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Back to School Bullies

The temperatures may still be rising, but the summer break has come to an end. Back to school season is often an exciting time for teenagers and young adults. Countless hours have been devoted to ensuring wardrobes are refreshed, school supplies are purchased, and class schedules are set.

However in this age of technology and social networking, it is important that we also prepare our teens for an increasing threat to their emotional-wellness: Cyberbullying.

While physical bullying actually decreases as a student transitions into high school, verbal and emotional bullying remains constant throughout adolescence and young adulthood. This was evident most recently during this summer’s Olympic Games in Rio de Janeiro. 20 year old gymnast Gabby Douglas was criticized via multiple social media platforms for not placing her hand over her heart during a medal ceremony and for appearing “moody” while watching other gymnasts compete. Douglas was even given the mean-spirited nickname “Crabby Gabby” that was spread across several social media platforms by online bullies. Douglas was previously subjected to similar online ridicule for the appearance of her hair as a 16 year old during the 2012 Olympic Games in London. In an interview with CNN, her mother reported how emotionally damaging both experiences had been for her incredibly accomplished daughter.

Cyber-bullying is one of the most difficult types of bullying to combat. Parents often feel powerless to protect their child from bullies that are often faceless and nameless due to the anonymity these internet platforms provide. It is the very nature of social networking to facilitate the spread of information quickly and efficiently to a wide audience. Hurtful information can go far beyond the confines of a school and into the community at large, resulting in emotionally devastating effects on the victim.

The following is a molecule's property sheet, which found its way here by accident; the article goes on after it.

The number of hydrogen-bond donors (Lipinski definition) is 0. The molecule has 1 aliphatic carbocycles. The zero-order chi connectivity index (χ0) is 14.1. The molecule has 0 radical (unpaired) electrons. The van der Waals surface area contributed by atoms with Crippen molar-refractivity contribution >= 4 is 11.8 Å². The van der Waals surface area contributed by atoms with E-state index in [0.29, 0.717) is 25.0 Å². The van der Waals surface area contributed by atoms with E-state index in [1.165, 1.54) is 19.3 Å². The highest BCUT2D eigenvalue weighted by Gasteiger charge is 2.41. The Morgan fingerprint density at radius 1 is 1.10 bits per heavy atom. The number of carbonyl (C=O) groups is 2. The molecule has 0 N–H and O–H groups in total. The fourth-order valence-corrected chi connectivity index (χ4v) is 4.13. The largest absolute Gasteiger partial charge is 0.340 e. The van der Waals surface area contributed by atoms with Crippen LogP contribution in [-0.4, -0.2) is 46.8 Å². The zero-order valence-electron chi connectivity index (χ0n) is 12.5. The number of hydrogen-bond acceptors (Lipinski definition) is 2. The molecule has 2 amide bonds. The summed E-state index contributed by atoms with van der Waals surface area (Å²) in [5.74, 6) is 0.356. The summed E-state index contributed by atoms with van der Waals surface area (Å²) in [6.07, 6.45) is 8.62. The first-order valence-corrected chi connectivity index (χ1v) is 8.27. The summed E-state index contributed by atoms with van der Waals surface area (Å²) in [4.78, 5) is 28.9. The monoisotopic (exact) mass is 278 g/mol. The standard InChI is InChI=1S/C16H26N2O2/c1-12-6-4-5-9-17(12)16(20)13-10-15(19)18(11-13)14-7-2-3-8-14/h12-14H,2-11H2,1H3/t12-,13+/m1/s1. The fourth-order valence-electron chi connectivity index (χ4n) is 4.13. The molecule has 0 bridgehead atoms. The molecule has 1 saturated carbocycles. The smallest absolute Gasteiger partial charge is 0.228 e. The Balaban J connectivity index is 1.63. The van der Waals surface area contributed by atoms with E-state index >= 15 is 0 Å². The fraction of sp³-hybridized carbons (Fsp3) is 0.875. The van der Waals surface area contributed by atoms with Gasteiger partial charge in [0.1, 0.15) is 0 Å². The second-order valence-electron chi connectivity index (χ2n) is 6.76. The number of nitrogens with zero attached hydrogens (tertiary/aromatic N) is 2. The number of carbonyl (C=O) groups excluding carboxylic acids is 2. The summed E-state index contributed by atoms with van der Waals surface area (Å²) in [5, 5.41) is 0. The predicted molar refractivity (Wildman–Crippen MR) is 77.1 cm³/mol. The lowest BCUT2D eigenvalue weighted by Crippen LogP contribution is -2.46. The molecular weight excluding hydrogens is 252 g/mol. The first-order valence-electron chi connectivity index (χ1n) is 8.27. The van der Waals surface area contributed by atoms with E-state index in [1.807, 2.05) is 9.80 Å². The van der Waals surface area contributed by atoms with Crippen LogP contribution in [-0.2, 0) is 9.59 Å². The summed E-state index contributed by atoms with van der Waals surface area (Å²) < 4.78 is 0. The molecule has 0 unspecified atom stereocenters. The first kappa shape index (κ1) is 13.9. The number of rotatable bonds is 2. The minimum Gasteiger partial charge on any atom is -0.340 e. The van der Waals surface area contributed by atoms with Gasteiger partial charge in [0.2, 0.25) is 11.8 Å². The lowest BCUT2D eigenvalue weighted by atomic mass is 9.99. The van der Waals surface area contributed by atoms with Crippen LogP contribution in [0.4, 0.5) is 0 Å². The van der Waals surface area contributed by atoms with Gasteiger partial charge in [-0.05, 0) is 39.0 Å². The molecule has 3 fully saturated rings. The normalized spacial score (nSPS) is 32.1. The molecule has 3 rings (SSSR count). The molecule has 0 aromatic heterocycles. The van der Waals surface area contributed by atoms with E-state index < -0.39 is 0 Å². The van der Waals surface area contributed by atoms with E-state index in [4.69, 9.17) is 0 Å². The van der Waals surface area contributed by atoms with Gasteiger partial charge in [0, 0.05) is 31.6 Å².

The following tips from the U.S. Department of Health and Human Services, www.stopbullying.gov, are a beneficial guide to help secure the emotional-wellness of your child, regardless of the current influence of bullies on their lives:

  • Talk with your kids about online issues regularly.
  • Know the sites your kids visit and their online activities.
  • Install parental control filtering software or monitoring programs.
  • Have a sense of what they do online and in texts. Learn about the sites they like. Try out the devices they use.
  • Ask for their passwords, but tell them you’ll only use them in case of emergency.
  • Ask to “friend” or “follow” your kids on social media sites or ask another trusted adult to do so.
  • Encourage your kids to tell you immediately if they, or someone they know, is being cyber-bullied.

If your child or someone you know is a victim of bullying, allow Brooklyn Marriage & Family Therapy, PLLC to be a source of support by visiting www.BrooklynMFT.com for more information on our Counseling Services. Life is about relationships. Don’t wait another minute, contact us today!.

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